Not only are earaches painful, but the difficulty in pinpointing their causes can be a source of great frustration and worry. Many people don't realize that even certain dental conditions may lead to earache. If you would like to increase your understanding of dental health, read on. This article will introduce you to two problems that may be causing your earache.
Temporomandibular Joint Dysfunction
Just pronouncing the name of this disorder can be enough to make your jaw ache. That's more than appropriate, considering that temporomandibular joint dysfunction--often shortened to TMD--has to do with a jaw that isn't functioning correctly. As far as doctors know, this may be due to either problems with the muscles of the jaw, or problems with the jawbone itself.
The most common symptom of TMD is pain when opening the jaw. Yet there are a host of other symptoms as well. These may include:
- odd sounds such as pops and clicks
- trouble opening the mouth wide
- stiffness in other facial muscles
- trouble chewing
Finally, TMD can often cause what people mistake for an earache. You see, TMD won't doesn't directly affect your ear. However the hinge of your jaw does happen to lie very close to the ear. That means that aches and pains in your jaw can easily be perceived as stemming from the ear instead.
Periapical abscesses are the result of excessive, uncontrolled tooth decay. Once decay has penetrated to the interior of your tooth, it is very easy for the pulp to become infected. A periapical abscess is an infection located all the way at the bottom of your tooth's root.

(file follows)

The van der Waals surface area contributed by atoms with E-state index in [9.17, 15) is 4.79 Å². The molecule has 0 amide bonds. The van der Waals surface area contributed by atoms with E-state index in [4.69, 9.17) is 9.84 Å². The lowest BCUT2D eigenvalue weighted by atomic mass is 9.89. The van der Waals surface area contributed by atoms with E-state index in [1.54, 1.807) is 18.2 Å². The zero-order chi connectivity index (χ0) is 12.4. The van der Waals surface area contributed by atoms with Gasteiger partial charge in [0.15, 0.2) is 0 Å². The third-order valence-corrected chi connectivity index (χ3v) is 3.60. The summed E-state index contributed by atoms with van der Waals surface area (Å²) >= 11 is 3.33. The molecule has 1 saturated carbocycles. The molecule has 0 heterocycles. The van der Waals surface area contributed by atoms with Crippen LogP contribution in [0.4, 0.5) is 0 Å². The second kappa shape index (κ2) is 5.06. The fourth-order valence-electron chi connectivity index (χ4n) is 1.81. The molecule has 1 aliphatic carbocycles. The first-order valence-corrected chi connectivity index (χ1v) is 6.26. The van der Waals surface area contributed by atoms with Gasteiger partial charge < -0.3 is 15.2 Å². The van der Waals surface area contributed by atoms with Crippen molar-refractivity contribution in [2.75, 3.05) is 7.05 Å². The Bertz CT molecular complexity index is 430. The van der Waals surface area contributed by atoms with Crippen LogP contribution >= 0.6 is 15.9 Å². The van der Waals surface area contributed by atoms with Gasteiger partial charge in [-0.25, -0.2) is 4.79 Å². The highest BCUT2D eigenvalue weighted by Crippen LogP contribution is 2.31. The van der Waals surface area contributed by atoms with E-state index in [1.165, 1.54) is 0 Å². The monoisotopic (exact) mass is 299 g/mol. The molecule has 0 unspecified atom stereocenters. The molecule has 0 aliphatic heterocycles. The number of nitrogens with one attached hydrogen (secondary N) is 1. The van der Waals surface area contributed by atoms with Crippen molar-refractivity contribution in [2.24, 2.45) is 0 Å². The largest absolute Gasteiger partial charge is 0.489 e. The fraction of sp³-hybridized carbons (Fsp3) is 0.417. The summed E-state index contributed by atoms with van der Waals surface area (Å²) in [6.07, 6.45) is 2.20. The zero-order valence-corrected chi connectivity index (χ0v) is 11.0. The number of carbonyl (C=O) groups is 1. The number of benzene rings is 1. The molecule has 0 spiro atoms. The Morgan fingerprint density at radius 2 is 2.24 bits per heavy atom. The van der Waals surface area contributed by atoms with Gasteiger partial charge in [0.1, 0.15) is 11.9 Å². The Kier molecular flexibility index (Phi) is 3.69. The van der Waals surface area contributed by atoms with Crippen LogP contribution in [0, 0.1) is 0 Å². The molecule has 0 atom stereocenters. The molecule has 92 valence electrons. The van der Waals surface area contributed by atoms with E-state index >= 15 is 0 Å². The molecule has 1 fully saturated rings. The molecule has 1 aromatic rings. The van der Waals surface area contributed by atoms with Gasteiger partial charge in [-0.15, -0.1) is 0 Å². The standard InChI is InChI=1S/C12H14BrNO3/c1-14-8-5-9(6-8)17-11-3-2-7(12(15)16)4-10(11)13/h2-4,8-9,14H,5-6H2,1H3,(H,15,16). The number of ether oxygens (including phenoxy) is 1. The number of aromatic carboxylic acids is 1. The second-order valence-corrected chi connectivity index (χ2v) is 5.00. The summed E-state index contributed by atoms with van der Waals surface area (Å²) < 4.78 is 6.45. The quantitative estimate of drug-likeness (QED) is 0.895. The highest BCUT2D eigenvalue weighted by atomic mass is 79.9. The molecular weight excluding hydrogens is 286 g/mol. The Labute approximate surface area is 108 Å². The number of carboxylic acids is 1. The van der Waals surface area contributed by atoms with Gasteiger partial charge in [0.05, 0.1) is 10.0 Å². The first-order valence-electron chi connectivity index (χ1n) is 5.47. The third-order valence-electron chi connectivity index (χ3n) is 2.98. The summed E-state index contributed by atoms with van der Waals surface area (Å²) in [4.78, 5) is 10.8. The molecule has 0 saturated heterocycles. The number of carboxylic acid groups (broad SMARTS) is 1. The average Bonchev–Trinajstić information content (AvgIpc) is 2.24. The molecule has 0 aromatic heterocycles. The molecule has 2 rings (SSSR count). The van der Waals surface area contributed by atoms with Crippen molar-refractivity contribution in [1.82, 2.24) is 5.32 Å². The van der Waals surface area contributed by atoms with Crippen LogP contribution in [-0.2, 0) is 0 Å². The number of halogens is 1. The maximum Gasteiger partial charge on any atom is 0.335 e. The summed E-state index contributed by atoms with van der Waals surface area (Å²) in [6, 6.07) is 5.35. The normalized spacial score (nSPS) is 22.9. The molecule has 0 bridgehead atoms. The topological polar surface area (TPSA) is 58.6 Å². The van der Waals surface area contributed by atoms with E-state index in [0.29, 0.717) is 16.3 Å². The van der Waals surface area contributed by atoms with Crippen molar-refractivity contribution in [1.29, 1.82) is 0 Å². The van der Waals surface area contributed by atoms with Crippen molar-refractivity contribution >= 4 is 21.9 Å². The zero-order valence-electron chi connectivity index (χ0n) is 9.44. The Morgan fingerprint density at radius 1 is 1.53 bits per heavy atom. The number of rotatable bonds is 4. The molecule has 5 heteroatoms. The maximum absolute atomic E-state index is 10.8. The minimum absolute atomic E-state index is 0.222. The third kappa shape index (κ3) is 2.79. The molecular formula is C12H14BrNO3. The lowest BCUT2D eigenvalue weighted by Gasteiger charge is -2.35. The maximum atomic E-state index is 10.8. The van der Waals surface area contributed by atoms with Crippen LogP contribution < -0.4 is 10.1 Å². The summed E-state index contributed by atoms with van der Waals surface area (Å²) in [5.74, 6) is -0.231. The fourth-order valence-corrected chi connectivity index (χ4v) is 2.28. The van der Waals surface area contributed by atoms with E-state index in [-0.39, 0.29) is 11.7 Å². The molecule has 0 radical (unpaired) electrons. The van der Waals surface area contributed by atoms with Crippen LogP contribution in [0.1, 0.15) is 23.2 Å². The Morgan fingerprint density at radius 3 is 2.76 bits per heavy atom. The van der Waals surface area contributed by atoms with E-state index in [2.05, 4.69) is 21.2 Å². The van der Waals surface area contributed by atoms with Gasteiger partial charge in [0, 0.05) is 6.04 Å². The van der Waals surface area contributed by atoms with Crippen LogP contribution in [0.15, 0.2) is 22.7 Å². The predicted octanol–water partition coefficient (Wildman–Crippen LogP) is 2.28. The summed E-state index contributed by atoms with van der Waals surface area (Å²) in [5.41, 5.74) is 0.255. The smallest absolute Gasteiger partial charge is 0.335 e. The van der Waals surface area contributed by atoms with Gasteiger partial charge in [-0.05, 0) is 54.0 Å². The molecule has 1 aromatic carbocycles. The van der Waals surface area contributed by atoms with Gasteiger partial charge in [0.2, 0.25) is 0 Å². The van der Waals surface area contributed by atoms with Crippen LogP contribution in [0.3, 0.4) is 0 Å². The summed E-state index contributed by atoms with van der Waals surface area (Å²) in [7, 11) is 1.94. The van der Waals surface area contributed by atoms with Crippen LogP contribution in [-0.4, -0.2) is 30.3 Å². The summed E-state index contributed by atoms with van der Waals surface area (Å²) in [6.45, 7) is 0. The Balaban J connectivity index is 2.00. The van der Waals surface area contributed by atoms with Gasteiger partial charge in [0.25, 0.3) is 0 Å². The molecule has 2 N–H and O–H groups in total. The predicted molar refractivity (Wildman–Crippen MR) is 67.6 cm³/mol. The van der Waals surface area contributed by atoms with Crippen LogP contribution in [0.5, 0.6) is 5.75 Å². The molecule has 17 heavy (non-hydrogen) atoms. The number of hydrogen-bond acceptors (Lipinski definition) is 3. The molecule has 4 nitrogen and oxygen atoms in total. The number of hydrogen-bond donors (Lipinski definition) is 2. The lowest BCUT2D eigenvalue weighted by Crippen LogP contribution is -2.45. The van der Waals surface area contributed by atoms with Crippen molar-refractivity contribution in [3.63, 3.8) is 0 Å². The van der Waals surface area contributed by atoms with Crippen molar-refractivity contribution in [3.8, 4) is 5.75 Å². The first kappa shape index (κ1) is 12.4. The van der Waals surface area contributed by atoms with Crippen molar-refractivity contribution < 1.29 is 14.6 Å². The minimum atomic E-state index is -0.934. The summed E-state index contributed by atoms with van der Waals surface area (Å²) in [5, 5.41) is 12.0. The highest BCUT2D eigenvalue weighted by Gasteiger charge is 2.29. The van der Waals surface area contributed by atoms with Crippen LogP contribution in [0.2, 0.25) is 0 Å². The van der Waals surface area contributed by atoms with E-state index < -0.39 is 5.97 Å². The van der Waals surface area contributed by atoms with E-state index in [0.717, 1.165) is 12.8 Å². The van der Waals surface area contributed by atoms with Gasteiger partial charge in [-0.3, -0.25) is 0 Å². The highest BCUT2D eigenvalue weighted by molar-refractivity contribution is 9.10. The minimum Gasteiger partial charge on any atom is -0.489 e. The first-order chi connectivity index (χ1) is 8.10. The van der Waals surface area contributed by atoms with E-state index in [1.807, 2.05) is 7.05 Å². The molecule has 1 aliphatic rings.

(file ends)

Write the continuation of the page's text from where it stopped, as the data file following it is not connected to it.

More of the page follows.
By the time you're dealing with a periapical abscess, it's pretty hard not to notice. That's because this condition is characterized by acute, shooting stabs of pain. This isn't the only symptom, however. Others include:
- swelling of the gums or face
- fever, chills, and other symptoms of severe bacterial infection
- extreme sensitivity of the affected tooth
As you may have guessed, a periapical abscess also manifests as an earache. This is especially common when the affected tooth happens to lie toward the back of the mouth--that is, closer to your ear. As the pain travels outward from your tooth, it triggers sympathetic reactions in the nerves around your ear.
If you think you may be suffering from a periapical abscess, it's important to seek dental aid as soon as possible. In order to prevent the infection from causing serious complications, your dentist may elect to perform an emergency root canal. For more information, contact a dentist in your area such as Omega Dental Periodontics.